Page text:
7 Habits of Highly Effective Software Development Teams





To keep pace with customer demands, we have always challenged ourselves to improve and improve the way we develop software. We operate in a market where even well-planned software development projects executed by well-organized teams can still be prone to failure. Nevertheless, due to increasing competition and the current economic climate, companies are increasingly relying on improving efficiency and productivity through technological solutions. The role of the software development team has become extremely important. In this lean and competitive business environment, the quality of the software development team not only impacts project failure rates; this has an impact on business failure rates.

So what makes a software development team highly effective? What do successful software development teams have more than their less efficient counterparts? What practices do high performing software development teams adopt? Here are seven habits of modern software development teams that make them highly efficient and successful:

1They include a wider range of stakeholders.

Full team involvement should include a wider range of stakeholders than may have been included in the past, such as operations personnel, safety engineers, and most importantly, business stakeholders and end users. This effectively removes all barriers between the client and the team. To achieve rapid delivery of high-quality software that meets all user requirements, it is necessary to integrate everyone associated with the software development and deployment process into a single, self-organized team.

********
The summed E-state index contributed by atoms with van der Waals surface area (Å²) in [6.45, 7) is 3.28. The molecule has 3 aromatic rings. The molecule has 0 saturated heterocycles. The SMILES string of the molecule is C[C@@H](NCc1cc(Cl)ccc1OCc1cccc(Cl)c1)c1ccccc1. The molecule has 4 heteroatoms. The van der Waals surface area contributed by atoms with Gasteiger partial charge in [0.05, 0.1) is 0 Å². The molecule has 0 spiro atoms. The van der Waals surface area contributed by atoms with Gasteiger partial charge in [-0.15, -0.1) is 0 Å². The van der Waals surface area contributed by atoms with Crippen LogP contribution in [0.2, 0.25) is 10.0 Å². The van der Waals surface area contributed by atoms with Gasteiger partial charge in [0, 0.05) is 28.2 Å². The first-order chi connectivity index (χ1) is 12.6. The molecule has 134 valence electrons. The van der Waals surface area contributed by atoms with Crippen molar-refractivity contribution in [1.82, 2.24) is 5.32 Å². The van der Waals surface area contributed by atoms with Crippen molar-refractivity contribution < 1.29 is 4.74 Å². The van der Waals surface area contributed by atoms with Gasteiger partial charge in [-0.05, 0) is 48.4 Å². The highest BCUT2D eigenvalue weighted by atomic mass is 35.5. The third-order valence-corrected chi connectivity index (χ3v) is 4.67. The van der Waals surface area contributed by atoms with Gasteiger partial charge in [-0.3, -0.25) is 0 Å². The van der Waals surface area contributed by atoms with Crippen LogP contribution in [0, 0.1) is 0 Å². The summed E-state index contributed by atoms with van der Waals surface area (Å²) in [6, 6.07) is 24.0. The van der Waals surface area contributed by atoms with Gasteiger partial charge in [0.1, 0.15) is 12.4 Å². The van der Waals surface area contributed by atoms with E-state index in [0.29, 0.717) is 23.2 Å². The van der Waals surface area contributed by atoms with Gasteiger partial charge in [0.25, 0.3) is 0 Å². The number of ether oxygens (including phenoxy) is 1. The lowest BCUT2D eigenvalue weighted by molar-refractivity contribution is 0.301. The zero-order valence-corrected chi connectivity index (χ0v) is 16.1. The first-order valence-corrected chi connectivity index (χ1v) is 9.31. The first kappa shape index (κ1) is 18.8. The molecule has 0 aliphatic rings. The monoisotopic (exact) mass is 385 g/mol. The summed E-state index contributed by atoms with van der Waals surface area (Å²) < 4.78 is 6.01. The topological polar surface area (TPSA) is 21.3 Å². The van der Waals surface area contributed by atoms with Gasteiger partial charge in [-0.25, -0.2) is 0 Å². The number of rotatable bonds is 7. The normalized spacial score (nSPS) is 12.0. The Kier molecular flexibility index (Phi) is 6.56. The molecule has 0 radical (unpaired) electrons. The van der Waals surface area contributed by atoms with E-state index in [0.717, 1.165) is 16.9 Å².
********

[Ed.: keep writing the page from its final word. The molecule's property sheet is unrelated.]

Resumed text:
2They are culturally committed to quality.

Testing experts advise the team from the start and throughout the project life cycle. Developers participate in quality activities such as unit testing. The development process has become more test-driven, often incorporating pattern-driven and behavior-driven approaches. The team must have a mutual understanding of the baseline level of quality and efficiency that it intends to collectively maintain throughout the development process and a common understanding that quality is everyone’s responsibility.

3They popularize teamwork and deep skills.

To successfully complete a project, the team must leverage the skills and abilities of each team member and provide everyone with visibility into all of the work being done. All team members need to have a broader and deeper understanding of what they need to accomplish. Development is no longer just for developers and testing is no longer just for testers. Analytics, development, testing, and operations roles require analytical knowledge, such as data engineering and data science, as well as deeper technical skills in architecture, development, and automation. The boundaries between all these roles have become blurred.

4They automate their processes.

Like manufacturing transformation, automation is central to every part of the software lifecycle. Extensive automation at every step ensures consistency and repeatability. This allows the team to focus on more technically challenging areas while receiving timely feedback on items that need attention. This is especially true for testing. While manual testing is always necessary, automated testing dominates teams and environments that deploy frequent updates and changes.

5They use data analytics to understand how customers use their product.